British music video director Charlotte Regan's debut feature tells the whimsical yet melancholy story of the titular scrapper, Georgie, a 12-year-old living alone in an East London council flat ever since her mother's premature death. Georgie, played in a firecracker juvenile performance by the feisty Lola Campbell, survives by stealing bikes with her best pal Ali (Alin Uzun) and selling them for scrap metal to a local chop-shop. She fools the overworked and under-interested school and social service authorities by recording random sentences from the neighborhood convenience store clerk on her phone and playing them back as responses when the uncle she supposedly lives with gets check-up phone calls. But when her absentee father, played by Harris Dickinson (Beach Rats, Where the Crawdads Sing, Triangle of Sadness), suddenly shows up, Georgie is forced to start dealing with the reality of her situation.
Watching the movie, I couldn't help unfavorably (and perhaps unfairly) comparing it to Andrea Arnold's Fish Tank (2009), perhaps because of the similar setting, though there are a lot of movies about young people living in London public housing. (Interestingly, Fish Tank star Michael Fassbender is an exec-producer on this picture). Perhaps Regan is explicitly trying to stand apart from those bleak dramas about life in council flats by peppering her movie with comical asides. Or maybe she's just a music video director who doesn't trust her story enough to see how much better it would be without these quirky injections of generic humor. Either way, the straightforward narrative is broken up by reality-TV-style testimonials from the supporting characters who directly address the camera to tell us what they really think of Georgie (and to fill in the backstory efficiently but lazily). We're also treated to the running commentary of some snarky spiders who share the apartment with Georgie.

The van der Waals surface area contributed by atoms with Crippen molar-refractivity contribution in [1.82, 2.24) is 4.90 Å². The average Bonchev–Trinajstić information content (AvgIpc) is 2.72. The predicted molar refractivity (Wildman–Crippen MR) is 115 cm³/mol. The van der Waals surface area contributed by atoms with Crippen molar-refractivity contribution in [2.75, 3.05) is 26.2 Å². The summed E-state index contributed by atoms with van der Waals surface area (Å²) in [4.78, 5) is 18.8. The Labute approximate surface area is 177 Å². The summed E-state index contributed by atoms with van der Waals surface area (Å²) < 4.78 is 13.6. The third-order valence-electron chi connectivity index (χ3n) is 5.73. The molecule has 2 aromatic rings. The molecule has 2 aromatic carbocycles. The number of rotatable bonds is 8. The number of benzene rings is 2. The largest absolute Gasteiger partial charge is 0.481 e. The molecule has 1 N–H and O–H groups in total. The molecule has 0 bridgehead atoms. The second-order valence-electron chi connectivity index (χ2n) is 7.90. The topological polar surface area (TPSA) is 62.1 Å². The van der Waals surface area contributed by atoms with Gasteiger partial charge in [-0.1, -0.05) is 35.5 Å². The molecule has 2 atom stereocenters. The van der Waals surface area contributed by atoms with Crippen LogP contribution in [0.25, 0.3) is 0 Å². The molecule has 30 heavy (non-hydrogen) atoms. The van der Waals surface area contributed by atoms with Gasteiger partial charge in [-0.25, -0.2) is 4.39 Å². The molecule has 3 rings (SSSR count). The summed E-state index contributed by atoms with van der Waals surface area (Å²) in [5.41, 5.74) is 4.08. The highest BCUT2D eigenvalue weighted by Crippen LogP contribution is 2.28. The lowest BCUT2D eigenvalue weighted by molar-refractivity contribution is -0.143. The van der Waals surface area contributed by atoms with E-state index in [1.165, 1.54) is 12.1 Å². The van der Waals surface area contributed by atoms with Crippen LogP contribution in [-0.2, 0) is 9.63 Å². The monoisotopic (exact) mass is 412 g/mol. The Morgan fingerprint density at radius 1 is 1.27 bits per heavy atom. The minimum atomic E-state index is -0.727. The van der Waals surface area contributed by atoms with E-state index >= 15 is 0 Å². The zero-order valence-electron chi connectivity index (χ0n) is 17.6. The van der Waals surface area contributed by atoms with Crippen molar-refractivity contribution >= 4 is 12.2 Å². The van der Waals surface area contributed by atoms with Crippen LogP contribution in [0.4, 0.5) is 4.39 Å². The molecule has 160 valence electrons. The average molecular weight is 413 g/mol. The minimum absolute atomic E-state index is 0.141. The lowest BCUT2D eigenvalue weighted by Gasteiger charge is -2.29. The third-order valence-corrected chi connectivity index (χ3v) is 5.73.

It's telling that these devices pretty much disappear from the movie as soon as Dad shows up and the relationship between the two main characters gets going. It is as if Regan realized halfway through that movies about children living on their own and stories about kids reconnecting with estranged parents almost always engage an audience without the help of silly and distracting comic diversions. If only she'd removed those from the rest of the film. The dynamic she creates between a prematurely grown-up child who has had to learn to fend for herself and an immature father who avoided his responsibilities when his child's mother gave him an easy exit is both affecting and somewhat original.
Charlotte Regan's debut about a scrappy 12-year-old living alone in an East London council flat who reconnects with her immature father, is affecting and well-acted, but suffers from an abundance of whimsy.